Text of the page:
(CNN) -- A federal judge in California has knocked down the state's voter-approved ban on same-sex marriage, ruling Wednesday that the state's controversial Proposition 8 violates the U.S. Constitution.
Chief U.S. District Judge Vaughn Walker found in his ruling that the ban violated the Constitution's equal protection clause under the 14th Amendment.
The closely watched case came some two years after Californians voted to pass Proposition 8, which defined marriage as a union between a man and a woman.
Neither opponents nor supporters of same-sex marriage said before the ruling that it would likely be the last. Both sides said the decision will be appealed and eventually wind up in the U.S. Supreme Court.
Judge Vaughn Walker's ruling says, in part, "Moral disapproval alone is an improper basis on which to deny rights to gay men and lesbians.The evidence shows conclusively that Proposition 8 enacts, without reason, a private moral view that same-sex couples are inferior to opposite-sex couples."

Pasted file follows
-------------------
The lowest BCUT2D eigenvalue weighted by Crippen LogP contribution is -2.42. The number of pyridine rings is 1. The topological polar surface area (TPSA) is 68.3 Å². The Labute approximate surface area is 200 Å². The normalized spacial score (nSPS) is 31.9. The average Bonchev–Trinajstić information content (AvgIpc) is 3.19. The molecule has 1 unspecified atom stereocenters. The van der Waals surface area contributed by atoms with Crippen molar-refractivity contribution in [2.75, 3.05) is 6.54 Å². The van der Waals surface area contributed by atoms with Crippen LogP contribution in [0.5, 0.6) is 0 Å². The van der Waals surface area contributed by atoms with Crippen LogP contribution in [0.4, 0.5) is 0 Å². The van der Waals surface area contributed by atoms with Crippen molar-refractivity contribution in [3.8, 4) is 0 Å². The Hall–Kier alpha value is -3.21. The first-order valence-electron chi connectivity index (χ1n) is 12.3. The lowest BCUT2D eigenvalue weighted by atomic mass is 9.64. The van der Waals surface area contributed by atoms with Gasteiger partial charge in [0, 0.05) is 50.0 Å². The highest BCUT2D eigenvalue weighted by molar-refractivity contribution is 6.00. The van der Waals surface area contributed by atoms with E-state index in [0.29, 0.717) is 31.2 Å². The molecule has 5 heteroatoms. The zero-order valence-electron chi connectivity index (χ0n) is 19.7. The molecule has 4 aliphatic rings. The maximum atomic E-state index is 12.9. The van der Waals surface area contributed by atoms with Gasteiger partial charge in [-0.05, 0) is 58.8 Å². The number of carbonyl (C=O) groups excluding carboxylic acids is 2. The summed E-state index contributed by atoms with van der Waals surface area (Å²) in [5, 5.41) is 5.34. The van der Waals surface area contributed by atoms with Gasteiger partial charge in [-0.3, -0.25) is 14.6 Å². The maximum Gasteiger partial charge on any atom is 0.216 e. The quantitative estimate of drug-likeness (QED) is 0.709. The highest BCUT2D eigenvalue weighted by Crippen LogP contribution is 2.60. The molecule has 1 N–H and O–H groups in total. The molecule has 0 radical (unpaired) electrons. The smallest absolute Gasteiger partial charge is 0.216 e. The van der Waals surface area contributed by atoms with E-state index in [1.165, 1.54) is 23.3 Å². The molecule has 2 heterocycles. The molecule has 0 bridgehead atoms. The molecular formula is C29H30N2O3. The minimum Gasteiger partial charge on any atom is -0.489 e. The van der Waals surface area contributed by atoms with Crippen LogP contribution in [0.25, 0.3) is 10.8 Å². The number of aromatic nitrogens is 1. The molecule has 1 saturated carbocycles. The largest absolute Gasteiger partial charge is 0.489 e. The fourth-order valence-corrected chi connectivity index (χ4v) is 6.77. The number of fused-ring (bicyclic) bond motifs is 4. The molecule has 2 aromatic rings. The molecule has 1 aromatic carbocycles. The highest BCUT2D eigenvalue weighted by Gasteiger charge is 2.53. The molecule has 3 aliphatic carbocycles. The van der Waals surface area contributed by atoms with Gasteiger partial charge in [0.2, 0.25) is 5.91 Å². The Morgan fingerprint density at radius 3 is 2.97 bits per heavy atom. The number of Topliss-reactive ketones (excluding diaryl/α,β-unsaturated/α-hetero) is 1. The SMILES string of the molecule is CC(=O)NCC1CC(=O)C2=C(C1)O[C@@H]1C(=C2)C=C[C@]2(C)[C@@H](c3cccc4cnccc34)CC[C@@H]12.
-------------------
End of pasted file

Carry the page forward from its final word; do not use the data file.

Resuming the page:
"Race restrictions on marital partners were once common in most states but are now seen as archaic, shameful or even bizarre. When the Supreme Court invalidated race restrictions in Loving, the definition of the right to marry did not change. Instead, the Court recognized that race restrictions, despite their historical prevalence, stood in stark contrast to the concepts of liberty and choice inherent in the right to marry."
California Governor Arnold Schwarzenegger released this statement: “Today's decision is by no means California's first milestone, nor our last, on America's road to equality and freedom for all people.”
California Attorney General Jerry Brown says via FaceBook: "A great day for all Californians. Justice Walker shares my belief that Prop 8 is unconstitutional."
Not so fast guys and gals! Don't go shopping for that perfect Vera Wang gown just yet. The Prop 8 proponents have been granted a stay that was filed last night when it became clear their side would lose. The ruling will not go into effect until possibly as late as October, so they can prepare an appeal. The reasoning is that they could be another window where gay and lesbian couples could get married only to have to marriages ruled invalid if the U.S. Supreme Court upholds Prop 8.
Stay tuned, folks. This ain't over by a longshot.
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